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The Shīah during the Period of the First Four Caliphs

Author:
Ghulam-Husayn Muharrami

The Shīah during the reigns of the first three caliphs, viz. Abūbakr, Umar and Uthmān, has distinctive features which can be expressed in the following manner:
1. During the reigns of these three caliphs, the Shīah were subjected to many pressures with the exception of the initial days after the event of Saqīfah. It can even be said that many of the Shīah were deprived of key positions on account of their being Shīah.
2. After the event of Saqīfah which brought about dichotomy on the issue of leadership over the Muslims and led to the division of Muslims into two main groups, the Ahl as-Sunnah were referring to the caliphs of the time on the scientific, jurisprudential, ideological, and other problems, whereas the Shīah were referring to Alī (a).
The Shīahs practice of referring to Alī (a) regarding scientific issues, jurisprudence and other Islamic sciences in general, continued with the pure Imāms (a) after the martyrdom of Alī (a). The reason behind the Sunnī-Shīah difference in jurisprudence [fiqh], hadith, tafsīr [exegesis of the Quran], kalām [scholastic theology], among others is this very fact that the reference authorities of these two groups were different and distinct from each other.
3. Just as Alī (a) had unofficial political and military cooperation from afar with the caliphs of the time as far as protection of the lofty interests of Islam was concerned, a number of distinguished Shīah among the Companions also assumed military and political positions with the consent of Imām Alī (a). For example, Faḍl ibn al-AbbāsAlīs (a) cousin and defender during the event in Saqīfahheld a military position in the army of Shām and passed away in 18 AH in Palestine.
Ḥudhayfah and Salmān became the governors of Madāin one after the other. Ammār ibn Yāsir was appointed by the second caliph as the governor of Kūfah after the tenure of Sad ibn Abī Waqqāṣ. Hāshim Mirqāl, who was one of the sincere Shīah of the Commander of the Faithful (a) and was martyred in the Battle of Ṣiffīn on the side of the Imām (a), was one of the outstanding commanders during the periods of the three caliphs and conquered Azerbaijan in 22 AH. Uthmān ibn Ḥunayf and Ḥudhayfah ibn Yamān were commissioned by Umar to measure the lands of Iraq.
Abd Allāh ibn Badīl ibn Waraqā al-Khazāī, one of the Commander of the Faithfuls (a) Shīah whose son was one of the first martyrs in the Battle of Jamal (Camel), was one of the military commanders and conquered Isfahān and Hamedān.
Similarly, individuals such as Jarīr ibn Abd Allāh Bajallī and Qurẓah ibn Kab al-Anṣārī who were among the Commander of the Faithfuls (a) distinguished men during his caliphate, held administrative and military positions during the periods of the three caliphs. Jarīr conquered the territory of Kūfah and became the governor of Hamedān during Uthmāns reign. Qurẓah ibn Kab al-Anṣārī also conquered Shahr-e Rey during the period of Umar ibn al-Khaṭṭāb.

Manifestation of Shīism during the Caliphate of Alī (a)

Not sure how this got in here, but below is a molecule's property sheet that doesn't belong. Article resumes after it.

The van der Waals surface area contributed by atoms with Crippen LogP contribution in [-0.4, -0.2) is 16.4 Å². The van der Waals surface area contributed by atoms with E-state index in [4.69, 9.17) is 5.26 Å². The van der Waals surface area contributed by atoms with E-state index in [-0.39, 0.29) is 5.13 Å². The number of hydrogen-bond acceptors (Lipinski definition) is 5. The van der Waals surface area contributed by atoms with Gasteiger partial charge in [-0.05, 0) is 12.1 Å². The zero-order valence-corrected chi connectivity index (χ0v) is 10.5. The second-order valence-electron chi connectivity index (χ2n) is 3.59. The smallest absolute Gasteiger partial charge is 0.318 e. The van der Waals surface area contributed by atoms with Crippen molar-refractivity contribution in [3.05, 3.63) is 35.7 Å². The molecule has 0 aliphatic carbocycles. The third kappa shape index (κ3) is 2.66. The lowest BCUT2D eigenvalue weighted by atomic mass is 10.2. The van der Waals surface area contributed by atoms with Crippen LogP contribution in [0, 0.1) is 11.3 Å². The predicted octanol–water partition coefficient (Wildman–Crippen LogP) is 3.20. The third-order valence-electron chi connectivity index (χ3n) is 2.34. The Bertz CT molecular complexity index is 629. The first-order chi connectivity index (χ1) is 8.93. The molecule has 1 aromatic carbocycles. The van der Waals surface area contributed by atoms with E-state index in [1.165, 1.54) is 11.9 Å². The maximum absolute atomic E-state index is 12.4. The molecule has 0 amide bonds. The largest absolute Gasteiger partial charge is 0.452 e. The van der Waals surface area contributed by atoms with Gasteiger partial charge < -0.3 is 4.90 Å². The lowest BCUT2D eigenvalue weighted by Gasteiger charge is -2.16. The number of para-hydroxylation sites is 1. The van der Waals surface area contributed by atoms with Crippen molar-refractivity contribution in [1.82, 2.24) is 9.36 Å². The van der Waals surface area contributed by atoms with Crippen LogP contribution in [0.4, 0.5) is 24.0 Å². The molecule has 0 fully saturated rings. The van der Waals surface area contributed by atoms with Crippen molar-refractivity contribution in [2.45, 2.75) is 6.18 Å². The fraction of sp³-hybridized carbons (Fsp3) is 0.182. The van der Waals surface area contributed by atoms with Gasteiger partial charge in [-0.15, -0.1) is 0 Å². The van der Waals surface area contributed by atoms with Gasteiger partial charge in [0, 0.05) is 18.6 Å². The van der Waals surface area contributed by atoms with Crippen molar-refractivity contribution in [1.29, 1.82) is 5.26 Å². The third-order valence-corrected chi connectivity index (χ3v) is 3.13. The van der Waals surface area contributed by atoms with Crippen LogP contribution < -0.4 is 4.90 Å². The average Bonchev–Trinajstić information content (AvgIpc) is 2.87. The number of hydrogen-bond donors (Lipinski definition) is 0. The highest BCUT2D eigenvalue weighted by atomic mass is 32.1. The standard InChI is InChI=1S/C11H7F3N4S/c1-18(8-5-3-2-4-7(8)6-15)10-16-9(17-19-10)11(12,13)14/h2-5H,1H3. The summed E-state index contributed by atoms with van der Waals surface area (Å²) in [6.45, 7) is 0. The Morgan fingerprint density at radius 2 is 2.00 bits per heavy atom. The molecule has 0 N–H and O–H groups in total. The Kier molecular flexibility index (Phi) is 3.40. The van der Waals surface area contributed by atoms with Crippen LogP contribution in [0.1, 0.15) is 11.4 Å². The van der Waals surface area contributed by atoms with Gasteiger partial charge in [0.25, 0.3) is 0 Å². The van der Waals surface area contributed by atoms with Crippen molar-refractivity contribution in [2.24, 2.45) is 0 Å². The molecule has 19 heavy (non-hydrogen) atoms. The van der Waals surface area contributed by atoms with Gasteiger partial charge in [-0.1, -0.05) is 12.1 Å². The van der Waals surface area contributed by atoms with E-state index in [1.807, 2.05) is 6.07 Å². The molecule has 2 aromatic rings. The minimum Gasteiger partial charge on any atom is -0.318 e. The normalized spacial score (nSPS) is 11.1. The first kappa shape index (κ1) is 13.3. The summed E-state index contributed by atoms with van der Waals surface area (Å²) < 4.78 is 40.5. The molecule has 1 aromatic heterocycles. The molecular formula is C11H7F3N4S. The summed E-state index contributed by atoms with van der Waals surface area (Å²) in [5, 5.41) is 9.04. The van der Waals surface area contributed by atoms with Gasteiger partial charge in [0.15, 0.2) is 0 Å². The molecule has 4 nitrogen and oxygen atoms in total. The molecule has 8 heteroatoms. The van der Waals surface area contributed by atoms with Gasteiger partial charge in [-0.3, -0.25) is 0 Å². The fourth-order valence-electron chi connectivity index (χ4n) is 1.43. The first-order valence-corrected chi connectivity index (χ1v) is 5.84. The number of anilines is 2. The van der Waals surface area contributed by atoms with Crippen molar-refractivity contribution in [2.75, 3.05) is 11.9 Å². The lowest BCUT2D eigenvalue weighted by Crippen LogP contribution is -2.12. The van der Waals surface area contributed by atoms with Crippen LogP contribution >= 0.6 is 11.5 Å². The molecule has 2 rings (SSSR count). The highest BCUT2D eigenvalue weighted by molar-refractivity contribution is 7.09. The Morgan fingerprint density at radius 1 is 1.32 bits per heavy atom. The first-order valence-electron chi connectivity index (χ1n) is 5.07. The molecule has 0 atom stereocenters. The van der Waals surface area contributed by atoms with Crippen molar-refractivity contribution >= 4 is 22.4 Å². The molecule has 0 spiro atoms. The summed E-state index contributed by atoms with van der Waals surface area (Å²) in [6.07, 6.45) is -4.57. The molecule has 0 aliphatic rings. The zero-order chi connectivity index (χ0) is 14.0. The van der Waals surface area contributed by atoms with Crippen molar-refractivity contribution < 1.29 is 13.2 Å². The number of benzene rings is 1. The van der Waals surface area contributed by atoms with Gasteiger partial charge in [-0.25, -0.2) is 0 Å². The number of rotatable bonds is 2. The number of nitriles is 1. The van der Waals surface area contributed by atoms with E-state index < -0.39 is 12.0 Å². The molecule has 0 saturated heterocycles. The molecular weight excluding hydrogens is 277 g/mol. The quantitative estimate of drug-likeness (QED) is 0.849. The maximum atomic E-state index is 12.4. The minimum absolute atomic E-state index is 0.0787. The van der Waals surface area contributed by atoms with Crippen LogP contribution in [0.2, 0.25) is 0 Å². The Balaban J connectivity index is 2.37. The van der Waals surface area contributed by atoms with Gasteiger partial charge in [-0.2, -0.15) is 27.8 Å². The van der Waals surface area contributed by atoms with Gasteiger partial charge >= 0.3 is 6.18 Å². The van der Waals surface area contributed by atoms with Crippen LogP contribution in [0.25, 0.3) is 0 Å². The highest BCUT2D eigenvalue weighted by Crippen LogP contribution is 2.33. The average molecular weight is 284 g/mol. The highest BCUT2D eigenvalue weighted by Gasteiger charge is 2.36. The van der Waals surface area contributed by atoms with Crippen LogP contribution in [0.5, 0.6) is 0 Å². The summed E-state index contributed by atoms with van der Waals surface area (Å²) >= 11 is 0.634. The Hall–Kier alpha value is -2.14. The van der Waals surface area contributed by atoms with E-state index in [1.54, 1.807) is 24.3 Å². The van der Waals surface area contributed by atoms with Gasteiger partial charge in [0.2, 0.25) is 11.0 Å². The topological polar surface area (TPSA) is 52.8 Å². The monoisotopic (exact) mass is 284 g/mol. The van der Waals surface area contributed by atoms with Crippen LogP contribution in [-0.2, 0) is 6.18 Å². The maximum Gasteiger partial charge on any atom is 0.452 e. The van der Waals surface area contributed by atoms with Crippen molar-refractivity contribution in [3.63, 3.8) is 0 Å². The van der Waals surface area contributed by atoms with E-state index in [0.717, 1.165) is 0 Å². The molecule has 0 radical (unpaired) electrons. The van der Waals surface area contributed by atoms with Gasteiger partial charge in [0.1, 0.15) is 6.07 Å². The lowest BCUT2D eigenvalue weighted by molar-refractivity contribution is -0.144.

Although the root of Shīism can be traced back to the time of the Prophet

#7779;), its manifestation came after Uthmāns assassination and Alīs (a) caliphate. During this period the demarcating line became clear as Alīs (a) supporters and followers openly declared and expressed their Shīism. Shaykh al-Mufīd narrates, thus:
A group of people came to Alī (a) and said: O Commander of the Faithful! We are among your Shīah. The Imām (a) looked carefully at their faces and said: But why cant I see the countenances of the Shīah in you? They asked: O Commander of the Faithful! How should countenances of the Shīah be? He (a) said: Their faces are pale from excessive acts of worship at night; their eyes are weak from weeping profusely; their backs have curvature for standing for long time in prayer; their stomachs can reach their backs for fasting a lot; and the dust of humility and lowliness has settled in them.
Also, poems were recited during the caliphate of Imām Alī (a) in which Alī (a) has been described as the rightful Imām and successor, and the leader after the Prophet

#7779;). As Qays ibn Sad was saying,

Alī is our Imām and that of others. The Quran has been revealed for this purpose.
Khuzaymah ibn Thābit Dhūsh-Shahadatayn used to say:




May I be the ransom of Alī! He is the Imām of the people, the light of creation and the asylum of the God-conscious ones.
He is the successor [waṣī] of the Prophet, the husband of Baṭūl (Fātimah), the Imām of creation, and radiant sun.
He is the Imām of creation and gave in alms [ṣadaqah] his ring while he was in the state of bowing [rukū], and what a good deed he performed!
God, the Exalted, made him superior to others and revealed the Sūrah Hal atā about him.
In some poems, the Imāms (a) Shīah also introduced themselves to the religion of Alī (a). For example, while engaged in a fight against a person named Amrū ibn Yathribī from among the army of Jamal [camel] during the Battle of Jamal, Ammār ibn Yāsir recited thus:
ٰ

O Ibn Yathribī! Leave not the battlefront so that we could fight against you over the religion of Alī. I swear to the House of God that we are the foremost ones to the Prophet.
Even the enemies and adversaries were using the same descriptions for the Shīah. For example, in a poem, proud of killing the supporters of Alī (a), Amrū ibn Yathribī says:
ٰ

If you do not know me, I am Ibn Yathribī, the killer of Ilbā and Hind al-Jamalī. I am also the killer of Ibn Ṣawḥān for the crime of following the religion of Alī.

2. The Shīah during the Period of the Umayyad Caliphate
The period of the Umayyad caliphate was the most difficult time for the Shīah, starting from 40 AH up to 132 AH. All the Umayyad caliphs with the exception of Umar ibn Abd al-Azīz were sworn enemies of the Shīah. Of course, after caliph Hishām the Umayyads were preoccupied with the campaign against internal revolts and the Abbāsid movement and the past harsh treatments of Shīah were lessened. The Umayyad caliphs were living in Shām, the capital of the Umayyad rule, and in most cases, the rulers adopted the policy of bloodshed with respect to the Shīah-populated territories, exerted pressure on the Shīah. Among all the enemies, it was the Umayyad rulers who focused most on the Shīah relentlessly annoying and disturbing them, with Ubayd Allāh ibn Ziyād and Ḥajjāj ibn Yūsuf being most notorious among them.